Yahoo Buzz Traffic: The Slashdot Effect Squared?

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The new Yahoo Buzz feature is quickly becoming the new test of web site scalability, generating massive waves of visitors that can dwarf the volume of traffic produced by a link on the front pages of Slashdot or Digg. Those two sites have been the historic benchmarks for sudden waves of traffic that can overwhelm web servers (see Slashdot Effect for background).

But Yahoo Buzz, a Digg-style social news site, has added a new wrinkle that cranks the traffic volume up to 11: the top Buzz stories are linked from the Yahoo home page, creating a traffic tsunami. News sites that have participated in the Yahoo Buzz beta are reporting unprecedented traffic spikes. Most of these early recipients of these “Buzz Effect” surges have been established sites that have managed the sudden traffic hit. This week we’ve started to see examples of the way a Buzz link on the Yahoo front page can crush a smaller site. As Buzz begins to include more news sources, it seems likely to raise the bar for web scalability for many blogs and news sites.


First, let’s look at some of the data from early Buzz publishers:

  • The Huffington Post reported 800,000 unique visitors from a Yahoo-linked story.
  • A link from Buzz helped Salon record more than 1 million visits in a day for the first time ever.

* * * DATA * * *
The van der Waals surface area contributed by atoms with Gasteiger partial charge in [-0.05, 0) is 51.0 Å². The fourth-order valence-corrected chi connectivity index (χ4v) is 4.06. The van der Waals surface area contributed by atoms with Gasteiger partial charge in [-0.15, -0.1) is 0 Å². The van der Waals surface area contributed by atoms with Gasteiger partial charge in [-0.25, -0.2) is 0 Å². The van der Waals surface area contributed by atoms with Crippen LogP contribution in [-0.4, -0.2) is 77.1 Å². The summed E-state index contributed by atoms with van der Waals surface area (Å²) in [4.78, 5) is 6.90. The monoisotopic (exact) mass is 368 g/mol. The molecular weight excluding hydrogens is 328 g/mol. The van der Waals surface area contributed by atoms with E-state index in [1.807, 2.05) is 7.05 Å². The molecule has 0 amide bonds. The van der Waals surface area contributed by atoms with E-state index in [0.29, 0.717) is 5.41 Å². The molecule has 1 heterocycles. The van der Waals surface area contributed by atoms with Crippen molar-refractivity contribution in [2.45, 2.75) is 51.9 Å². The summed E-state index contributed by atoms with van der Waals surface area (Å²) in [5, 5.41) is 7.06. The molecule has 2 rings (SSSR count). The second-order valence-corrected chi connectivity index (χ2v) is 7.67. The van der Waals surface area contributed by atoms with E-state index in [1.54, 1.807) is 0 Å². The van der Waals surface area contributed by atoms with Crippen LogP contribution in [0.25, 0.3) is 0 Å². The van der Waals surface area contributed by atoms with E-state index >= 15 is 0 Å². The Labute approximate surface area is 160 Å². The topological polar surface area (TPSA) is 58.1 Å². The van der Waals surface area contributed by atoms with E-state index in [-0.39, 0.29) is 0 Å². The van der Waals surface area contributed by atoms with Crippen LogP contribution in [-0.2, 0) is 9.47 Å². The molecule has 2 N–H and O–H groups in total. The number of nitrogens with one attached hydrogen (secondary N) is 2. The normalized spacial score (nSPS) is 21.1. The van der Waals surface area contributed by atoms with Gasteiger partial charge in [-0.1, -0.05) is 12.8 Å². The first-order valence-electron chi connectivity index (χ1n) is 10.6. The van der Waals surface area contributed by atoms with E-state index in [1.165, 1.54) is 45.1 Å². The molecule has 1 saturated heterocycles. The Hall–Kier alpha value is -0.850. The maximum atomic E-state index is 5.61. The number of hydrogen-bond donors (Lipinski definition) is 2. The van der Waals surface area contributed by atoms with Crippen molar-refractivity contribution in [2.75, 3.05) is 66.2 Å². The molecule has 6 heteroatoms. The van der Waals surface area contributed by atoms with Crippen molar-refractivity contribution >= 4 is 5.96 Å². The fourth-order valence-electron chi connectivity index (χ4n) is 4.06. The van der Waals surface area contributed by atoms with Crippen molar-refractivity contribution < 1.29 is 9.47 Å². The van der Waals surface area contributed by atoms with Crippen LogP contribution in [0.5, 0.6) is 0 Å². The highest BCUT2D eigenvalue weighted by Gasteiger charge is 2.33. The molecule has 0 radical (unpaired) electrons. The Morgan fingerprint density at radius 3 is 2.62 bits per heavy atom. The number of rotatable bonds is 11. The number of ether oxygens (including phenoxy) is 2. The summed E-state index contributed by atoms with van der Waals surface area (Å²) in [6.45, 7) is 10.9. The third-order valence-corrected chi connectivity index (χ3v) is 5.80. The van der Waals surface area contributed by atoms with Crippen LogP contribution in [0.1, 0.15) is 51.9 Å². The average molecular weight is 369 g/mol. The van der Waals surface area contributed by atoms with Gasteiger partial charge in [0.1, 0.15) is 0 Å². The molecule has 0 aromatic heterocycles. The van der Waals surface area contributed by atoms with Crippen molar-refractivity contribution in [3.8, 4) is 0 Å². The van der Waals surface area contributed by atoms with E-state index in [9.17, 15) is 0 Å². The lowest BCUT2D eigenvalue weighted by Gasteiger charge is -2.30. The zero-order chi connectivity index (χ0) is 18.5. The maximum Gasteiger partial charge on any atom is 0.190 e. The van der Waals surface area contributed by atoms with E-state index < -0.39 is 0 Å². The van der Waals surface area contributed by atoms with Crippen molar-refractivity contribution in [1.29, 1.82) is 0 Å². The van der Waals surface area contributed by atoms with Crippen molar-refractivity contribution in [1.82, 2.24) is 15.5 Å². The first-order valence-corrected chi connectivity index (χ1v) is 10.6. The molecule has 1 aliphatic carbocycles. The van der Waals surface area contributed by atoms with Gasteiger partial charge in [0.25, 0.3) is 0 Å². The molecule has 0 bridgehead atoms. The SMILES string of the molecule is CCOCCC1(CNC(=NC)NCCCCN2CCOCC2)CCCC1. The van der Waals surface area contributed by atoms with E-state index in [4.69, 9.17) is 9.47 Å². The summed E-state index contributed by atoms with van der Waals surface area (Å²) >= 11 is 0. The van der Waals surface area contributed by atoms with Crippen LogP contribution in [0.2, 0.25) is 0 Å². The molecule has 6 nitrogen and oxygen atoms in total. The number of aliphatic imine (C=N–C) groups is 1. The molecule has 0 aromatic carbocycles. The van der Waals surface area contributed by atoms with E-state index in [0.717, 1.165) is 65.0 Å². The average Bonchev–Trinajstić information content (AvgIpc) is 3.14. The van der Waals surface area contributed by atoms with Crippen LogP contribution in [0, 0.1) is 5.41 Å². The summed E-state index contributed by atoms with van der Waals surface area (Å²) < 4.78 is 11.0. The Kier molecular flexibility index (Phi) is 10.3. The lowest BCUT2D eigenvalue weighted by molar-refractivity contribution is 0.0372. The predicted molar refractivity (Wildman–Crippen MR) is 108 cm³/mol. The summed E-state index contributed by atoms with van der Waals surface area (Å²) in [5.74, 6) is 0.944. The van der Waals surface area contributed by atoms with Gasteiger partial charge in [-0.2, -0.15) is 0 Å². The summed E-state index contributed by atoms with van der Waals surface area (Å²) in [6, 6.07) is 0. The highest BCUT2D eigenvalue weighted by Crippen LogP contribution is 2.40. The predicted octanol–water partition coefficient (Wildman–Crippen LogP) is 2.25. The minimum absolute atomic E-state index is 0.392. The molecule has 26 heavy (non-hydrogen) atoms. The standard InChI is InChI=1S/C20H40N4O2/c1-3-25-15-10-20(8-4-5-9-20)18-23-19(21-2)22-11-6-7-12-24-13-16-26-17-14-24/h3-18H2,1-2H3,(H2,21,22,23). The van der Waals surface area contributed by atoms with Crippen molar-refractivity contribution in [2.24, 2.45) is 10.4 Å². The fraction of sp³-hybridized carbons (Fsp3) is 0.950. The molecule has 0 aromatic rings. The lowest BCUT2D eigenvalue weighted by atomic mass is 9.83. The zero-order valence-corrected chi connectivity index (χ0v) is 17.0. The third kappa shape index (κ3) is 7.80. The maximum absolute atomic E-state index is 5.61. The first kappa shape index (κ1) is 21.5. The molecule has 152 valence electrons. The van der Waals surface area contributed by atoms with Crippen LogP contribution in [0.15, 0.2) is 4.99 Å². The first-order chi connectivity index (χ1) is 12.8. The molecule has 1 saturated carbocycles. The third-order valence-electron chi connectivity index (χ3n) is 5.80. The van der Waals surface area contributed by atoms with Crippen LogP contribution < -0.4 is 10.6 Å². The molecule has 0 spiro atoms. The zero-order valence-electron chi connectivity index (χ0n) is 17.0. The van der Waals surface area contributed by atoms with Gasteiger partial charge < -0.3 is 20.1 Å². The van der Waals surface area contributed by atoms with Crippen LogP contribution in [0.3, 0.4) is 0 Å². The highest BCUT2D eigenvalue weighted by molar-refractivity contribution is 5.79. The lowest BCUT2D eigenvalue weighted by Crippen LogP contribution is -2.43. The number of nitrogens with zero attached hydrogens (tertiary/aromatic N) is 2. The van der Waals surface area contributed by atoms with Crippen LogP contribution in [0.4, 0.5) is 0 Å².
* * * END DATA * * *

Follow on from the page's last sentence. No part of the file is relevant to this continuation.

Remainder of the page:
• A Buzz link gave TechCrunch its heaviest traffic day ever, despite the fact that it appeared on a Saturday.
  • Sugar, Inc. sites received 1.8 million unique visitors sent from five different Buzz stories on the Yahoo home page.

But what happens when that kind of traffic hits a site accustomed to more modest traffic? FaceStat was averaging about 20,000 page views a day for its site, where users evaluate head shots uploaded by other users. The site was featured on Yahoo Buzz and linked from the Yahoo home page on a Sunday. The pageviews soared to nearly 700,000 on June 1, knocking the site offline. FaceStat’s Brendan O’Connor and Lukas Biewald provide accounts of how they frantically re-architected the site to get it working again. Biewald writes:

After working so hard to get users to come to your site, it’s amazingly frustrating to see hundreds of thousands of people suddenly locked out. Unbelievably, our webserver (nginx) couldn’t even reliably show that static page

About the Author

Rich Miller is the founder and editor at large of Data Center Knowledge, and has been reporting on the data center sector since 2000. He has tracked the growing impact of high-density computing on the power and cooling of data centers, and the resulting push for improved energy efficiency in these facilities.